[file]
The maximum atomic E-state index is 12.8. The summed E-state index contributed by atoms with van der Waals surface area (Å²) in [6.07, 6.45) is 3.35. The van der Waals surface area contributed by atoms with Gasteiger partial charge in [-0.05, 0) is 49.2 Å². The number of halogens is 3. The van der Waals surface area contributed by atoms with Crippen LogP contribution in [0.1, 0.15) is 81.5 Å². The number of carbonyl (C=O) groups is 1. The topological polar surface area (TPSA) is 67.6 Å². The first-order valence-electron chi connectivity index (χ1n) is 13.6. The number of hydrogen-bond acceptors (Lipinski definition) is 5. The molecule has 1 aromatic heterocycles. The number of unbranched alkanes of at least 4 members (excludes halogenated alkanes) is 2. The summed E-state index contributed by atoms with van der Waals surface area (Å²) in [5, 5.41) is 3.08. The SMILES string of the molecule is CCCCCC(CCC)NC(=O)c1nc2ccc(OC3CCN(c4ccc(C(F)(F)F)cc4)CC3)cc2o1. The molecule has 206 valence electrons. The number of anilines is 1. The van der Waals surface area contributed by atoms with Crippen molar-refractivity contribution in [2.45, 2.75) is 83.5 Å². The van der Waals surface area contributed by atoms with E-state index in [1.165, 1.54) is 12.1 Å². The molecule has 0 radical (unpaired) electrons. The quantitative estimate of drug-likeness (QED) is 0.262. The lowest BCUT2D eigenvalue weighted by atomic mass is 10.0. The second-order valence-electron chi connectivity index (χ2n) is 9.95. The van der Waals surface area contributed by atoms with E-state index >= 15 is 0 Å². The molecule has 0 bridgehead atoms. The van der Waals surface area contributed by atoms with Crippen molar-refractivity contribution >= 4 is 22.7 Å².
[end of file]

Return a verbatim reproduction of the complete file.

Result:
The maximum atomic E-state index is 12.8. The summed E-state index contributed by atoms with van der Waals surface area (Å²) in [6.07, 6.45) is 3.35. The van der Waals surface area contributed by atoms with Gasteiger partial charge in [-0.05, 0) is 49.2 Å². The number of halogens is 3. The van der Waals surface area contributed by atoms with Crippen LogP contribution in [0.1, 0.15) is 81.5 Å². The number of carbonyl (C=O) groups is 1. The topological polar surface area (TPSA) is 67.6 Å². The first-order valence-electron chi connectivity index (χ1n) is 13.6. The number of hydrogen-bond acceptors (Lipinski definition) is 5. The molecule has 1 aromatic heterocycles. The number of unbranched alkanes of at least 4 members (excludes halogenated alkanes) is 2. The summed E-state index contributed by atoms with van der Waals surface area (Å²) in [5, 5.41) is 3.08. The SMILES string of the molecule is CCCCCC(CCC)NC(=O)c1nc2ccc(OC3CCN(c4ccc(C(F)(F)F)cc4)CC3)cc2o1. The molecule has 206 valence electrons. The number of anilines is 1. The van der Waals surface area contributed by atoms with Crippen molar-refractivity contribution in [2.45, 2.75) is 83.5 Å². The van der Waals surface area contributed by atoms with E-state index in [1.165, 1.54) is 12.1 Å². The molecule has 0 radical (unpaired) electrons. The quantitative estimate of drug-likeness (QED) is 0.262. The lowest BCUT2D eigenvalue weighted by atomic mass is 10.0. The second-order valence-electron chi connectivity index (χ2n) is 9.95. The van der Waals surface area contributed by atoms with E-state index >= 15 is 0 Å². The molecule has 0 bridgehead atoms. The van der Waals surface area contributed by atoms with Crippen molar-refractivity contribution >= 4 is 22.7 Å².